An Taisce has called on Dún Laoghaire-Rathdown County Council to make Dalkey an architectural conservation area, following a decision by An Bord Pleanála to approve the demolition of a historic building on its main street.
The Dalkey tram yard, in the centre of Dalkey village on Castle Street, will be replaced with a three-storey structure containing 20 apartments and a retail unit.
The yard and its four tram sheds date back to the late 19th century and housed Dublin's first electric tram, which began running in May 1896. It is the last remaining tram yard in the Dún Laoghaire-Rathdown area and is next to the 18th century Queen's pub, a protected structure, and close to Dalkey Castle. Dalkey village is the county's only heritage town and is designated by Dúchas, the Irish heritage service, as a "zone of archaeological potential".
An Bord Pleanála approved the development, from J & P Monaghan and R Shiels, despite a recommendation from its inspector that it be rejected. Boundary walls are also to be retained as part of the permission and a photographic record is to be taken of the tram sheds before they are demolished. The original wrought-iron gates are also to be retained, but will be welded in an open position as they will not fit the widened entrance.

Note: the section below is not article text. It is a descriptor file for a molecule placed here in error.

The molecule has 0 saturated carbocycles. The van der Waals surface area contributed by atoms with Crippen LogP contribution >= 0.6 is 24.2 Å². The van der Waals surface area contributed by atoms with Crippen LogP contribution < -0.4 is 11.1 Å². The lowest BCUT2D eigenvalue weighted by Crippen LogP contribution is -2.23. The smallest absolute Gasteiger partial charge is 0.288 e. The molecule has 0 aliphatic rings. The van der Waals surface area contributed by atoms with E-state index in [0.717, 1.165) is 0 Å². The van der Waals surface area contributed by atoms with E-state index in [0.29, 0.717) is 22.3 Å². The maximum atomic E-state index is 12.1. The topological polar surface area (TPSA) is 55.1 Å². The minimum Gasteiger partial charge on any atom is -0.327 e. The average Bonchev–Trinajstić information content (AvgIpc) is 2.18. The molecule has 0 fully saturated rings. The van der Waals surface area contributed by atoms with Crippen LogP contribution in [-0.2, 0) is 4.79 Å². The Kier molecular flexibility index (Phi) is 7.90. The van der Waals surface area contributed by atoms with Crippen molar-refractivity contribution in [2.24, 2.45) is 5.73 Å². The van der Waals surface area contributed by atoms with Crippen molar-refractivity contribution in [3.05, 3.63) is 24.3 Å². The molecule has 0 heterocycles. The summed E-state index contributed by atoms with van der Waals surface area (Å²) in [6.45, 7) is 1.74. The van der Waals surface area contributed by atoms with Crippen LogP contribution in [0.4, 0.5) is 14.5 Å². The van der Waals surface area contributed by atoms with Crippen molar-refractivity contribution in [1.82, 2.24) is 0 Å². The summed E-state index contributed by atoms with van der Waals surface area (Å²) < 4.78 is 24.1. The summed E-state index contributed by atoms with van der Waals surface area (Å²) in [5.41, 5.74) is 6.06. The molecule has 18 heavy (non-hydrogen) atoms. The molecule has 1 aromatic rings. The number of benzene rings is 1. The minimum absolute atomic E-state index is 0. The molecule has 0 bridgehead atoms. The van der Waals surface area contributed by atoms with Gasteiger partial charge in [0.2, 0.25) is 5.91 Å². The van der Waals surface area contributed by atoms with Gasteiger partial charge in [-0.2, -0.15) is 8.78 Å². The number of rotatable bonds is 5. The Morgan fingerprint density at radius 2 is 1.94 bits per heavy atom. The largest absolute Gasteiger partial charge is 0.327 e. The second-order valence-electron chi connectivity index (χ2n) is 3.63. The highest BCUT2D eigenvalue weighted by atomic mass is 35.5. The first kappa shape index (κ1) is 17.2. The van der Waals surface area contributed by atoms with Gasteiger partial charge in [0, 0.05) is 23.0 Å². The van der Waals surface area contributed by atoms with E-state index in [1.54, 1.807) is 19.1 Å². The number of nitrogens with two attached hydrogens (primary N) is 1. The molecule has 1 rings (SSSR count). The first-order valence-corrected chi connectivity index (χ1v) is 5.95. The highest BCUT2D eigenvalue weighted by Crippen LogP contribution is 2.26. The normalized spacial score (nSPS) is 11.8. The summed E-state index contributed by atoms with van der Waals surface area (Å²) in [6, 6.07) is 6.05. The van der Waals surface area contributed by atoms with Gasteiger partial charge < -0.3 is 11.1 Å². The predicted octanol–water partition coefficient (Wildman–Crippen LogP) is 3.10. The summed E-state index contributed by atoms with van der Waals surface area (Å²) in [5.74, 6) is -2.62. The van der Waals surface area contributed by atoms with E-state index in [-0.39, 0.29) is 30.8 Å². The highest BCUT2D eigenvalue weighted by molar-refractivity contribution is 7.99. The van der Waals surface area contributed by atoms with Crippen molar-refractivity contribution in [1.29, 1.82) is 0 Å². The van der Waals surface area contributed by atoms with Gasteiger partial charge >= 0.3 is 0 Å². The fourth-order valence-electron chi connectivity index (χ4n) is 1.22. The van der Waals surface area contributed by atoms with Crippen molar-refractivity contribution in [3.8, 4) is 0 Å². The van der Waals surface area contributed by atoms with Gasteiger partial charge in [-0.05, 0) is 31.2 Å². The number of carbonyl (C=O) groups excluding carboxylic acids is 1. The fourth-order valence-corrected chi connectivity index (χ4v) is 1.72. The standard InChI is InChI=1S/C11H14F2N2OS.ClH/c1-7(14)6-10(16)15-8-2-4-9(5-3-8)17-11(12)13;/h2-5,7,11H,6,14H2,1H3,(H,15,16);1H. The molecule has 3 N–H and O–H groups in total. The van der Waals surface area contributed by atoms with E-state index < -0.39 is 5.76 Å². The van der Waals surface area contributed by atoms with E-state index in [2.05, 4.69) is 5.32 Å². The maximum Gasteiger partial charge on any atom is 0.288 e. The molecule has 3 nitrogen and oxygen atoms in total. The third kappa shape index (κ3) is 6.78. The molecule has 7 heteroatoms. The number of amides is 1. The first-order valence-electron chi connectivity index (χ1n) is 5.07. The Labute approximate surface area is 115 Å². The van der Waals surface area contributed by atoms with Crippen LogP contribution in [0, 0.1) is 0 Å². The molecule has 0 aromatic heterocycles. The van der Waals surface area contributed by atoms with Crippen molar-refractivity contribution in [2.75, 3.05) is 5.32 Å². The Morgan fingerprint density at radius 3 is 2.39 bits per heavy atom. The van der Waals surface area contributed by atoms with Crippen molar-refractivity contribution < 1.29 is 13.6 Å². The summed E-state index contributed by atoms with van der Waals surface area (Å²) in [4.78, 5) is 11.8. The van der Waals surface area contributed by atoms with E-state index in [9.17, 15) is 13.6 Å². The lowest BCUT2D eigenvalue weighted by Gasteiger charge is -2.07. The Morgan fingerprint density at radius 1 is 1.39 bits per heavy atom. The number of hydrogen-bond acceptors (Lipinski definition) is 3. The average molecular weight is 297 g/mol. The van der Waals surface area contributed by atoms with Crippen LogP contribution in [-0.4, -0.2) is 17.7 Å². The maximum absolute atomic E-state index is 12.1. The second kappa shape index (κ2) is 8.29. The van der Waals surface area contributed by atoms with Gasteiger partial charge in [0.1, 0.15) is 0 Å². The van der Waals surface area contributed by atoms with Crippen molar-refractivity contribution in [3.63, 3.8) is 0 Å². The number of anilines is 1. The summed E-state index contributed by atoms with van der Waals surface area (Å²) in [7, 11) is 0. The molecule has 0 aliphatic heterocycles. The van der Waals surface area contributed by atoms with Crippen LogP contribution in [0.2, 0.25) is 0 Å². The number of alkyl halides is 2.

An Bord Pleanála attached 24 conditions to its planning approval, including the reduction of the number of apartments from 23 to 20, and the retention of the cobblestones and tramline within the yard, which are protected structures.
Maireád Mehigan, chairwoman of the Dún Laoghaire An Taisce Association, said the planning board's decision was a major disappointment.
"An Bord Pleanála did not address any of its planning concerns," she said.
If the village was designated an Architectural Conservation Area, it would have extra protection under planning laws and this would not have been approved."
© 2007 The Irish Times